Greens want to halt Edinburgh's 'spaghetti junction' flyover at Sheriffhall roundabout

Campaign claims £120m project will increase traffic congestion

Tuesday, 14th January 2020, 6:00 am
Alison Johnstone hopes people will respond to Transport Scotland's consultation, opposing the flyover
Alison Johnstone hopes people will respond to Transport Scotland's consultation, opposing the flyover

GREENS have launched a new campaign to halt the proposed jam-busting £120 million flyover at the Sheriffhall roundabout, branding it a “spaghetti junction”.

They claim evidence shows such projects simply increase traffic congestion and argue the money should instead be invested in city-wide clean transport infrastructure like segregated cycle paths, bus lanes and park and ride facilities.

Lothians MSP Alison Johnstone, co-leader of the Greens at Holyrood, said: “The council estimates that congestion costs Edinburgh £225m a year, yet they and the Scottish Government insist on repeating the same failed mistakes of the past.

Sign up to our daily newsletter

“Since the 1960s we’ve known that if you build more roads, they fill up with cars. That’s why the proposal to turn Sheriffhall roundabout into a spaghetti junction isn’t an upgrade, it’s a step backwards, especially when we now know 60,000 cars are coming into the city every morning.”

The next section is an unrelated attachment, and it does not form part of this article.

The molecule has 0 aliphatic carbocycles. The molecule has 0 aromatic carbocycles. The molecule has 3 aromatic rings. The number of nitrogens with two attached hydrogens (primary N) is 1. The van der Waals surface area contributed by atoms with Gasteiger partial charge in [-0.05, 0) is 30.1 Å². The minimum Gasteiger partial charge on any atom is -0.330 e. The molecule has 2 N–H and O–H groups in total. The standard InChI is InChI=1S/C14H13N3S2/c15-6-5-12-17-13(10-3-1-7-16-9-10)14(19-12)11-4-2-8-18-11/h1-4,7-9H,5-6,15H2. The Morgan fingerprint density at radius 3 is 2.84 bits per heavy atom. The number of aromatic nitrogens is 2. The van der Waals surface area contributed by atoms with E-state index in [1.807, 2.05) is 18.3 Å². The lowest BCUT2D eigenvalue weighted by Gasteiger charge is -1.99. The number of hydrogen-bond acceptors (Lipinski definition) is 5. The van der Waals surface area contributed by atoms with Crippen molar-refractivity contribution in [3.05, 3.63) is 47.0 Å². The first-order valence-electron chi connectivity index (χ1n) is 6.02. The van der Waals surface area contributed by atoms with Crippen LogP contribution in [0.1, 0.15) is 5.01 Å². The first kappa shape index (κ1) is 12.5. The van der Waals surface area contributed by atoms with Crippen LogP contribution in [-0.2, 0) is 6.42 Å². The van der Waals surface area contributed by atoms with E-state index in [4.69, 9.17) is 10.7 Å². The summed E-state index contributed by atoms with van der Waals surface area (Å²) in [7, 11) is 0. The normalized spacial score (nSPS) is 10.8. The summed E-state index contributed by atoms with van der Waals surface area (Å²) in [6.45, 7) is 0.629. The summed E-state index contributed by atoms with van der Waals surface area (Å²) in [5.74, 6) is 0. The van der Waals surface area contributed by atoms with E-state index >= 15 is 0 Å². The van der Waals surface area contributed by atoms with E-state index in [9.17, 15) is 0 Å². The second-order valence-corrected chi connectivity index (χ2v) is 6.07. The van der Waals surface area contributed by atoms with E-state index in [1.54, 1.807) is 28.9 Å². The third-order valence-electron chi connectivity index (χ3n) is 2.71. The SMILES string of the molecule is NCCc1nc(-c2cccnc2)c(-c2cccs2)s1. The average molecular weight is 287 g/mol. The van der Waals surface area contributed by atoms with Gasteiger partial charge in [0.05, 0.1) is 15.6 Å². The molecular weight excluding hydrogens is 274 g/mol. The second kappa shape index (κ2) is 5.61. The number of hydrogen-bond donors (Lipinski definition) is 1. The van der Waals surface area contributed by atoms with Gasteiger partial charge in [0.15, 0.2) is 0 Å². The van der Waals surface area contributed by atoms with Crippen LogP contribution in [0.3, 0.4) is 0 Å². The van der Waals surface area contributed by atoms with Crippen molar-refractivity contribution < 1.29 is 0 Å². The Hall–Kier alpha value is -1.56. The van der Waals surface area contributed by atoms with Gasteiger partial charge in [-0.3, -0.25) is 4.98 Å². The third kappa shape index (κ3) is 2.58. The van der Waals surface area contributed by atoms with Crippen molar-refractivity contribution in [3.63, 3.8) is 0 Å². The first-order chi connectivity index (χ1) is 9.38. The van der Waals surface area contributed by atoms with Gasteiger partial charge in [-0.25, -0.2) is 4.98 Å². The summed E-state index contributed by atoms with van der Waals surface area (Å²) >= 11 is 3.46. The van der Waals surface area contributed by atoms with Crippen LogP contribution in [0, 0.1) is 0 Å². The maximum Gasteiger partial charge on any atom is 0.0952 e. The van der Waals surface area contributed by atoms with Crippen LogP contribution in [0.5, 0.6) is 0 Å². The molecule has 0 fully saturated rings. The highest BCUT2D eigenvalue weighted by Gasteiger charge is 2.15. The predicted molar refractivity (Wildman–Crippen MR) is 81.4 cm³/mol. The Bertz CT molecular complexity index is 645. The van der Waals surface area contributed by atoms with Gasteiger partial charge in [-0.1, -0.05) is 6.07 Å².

The current roundabout on the A720 Edinburgh City Bypass is a well-known bottleneck and often sees long queues at morning and evening rush hours..

Funding for the new road scheme - the flyover plus an enlarged eight arm roundabout and nearly two miles of cycle and pedestrian paths - was included in the Capital’s £1 billion City Region Deal.

The Scottish Government says the flyover will separate local traffic from through traffic on the bypass and will allow the bypass traffic to flow freely, improving road safety and journey times for all road users.

But Ms Johnstone said: “This is the 21st century, and we are in a climate emergency. £120m could go a long way in transforming our capital for the future. It could pay for 120 miles of segregated cycle paths, for example. It could boost our bus lanes and park and ride offerings to get our city moving again, instead of sitting in gridlock every day.”

She argued for promotion of car-sharing schemes and more investment in bus and rail as alternatives to the flyover.

Transport Minister Michael Matheson has said the current 67,500 vehicles a day using the roundabout were expected to increase by 9 per cent to 73,600 by 2024 if no improvements were made and by a further 5 per cent to 77,300 with the improvements in place.

He said air quality assessments suggested a decrease in greenhouse gas emissions over 15 years with the flyover.

Council leader Adam McVey said: “Sheriffhall isn’t working for anyone right now and this gives us an opportunity to create more sustainable transport options and resolve the conflict between the bypass traffic and the commutes of people in the region.

“While the cycling provision is strong in the scheme, I am aware of some comments through the consultation process in terms of their connection to existing networks and we’ll continue to work with Midlothian Council to take projects forward that better connect our region.

“We’re also working to determine what additional public transport provision could be part of the project to make bus a more reliable option for operators and commuters.”

Read More

Read More
New images and video show how new Sheriffhall flyover will look like for Edinbur...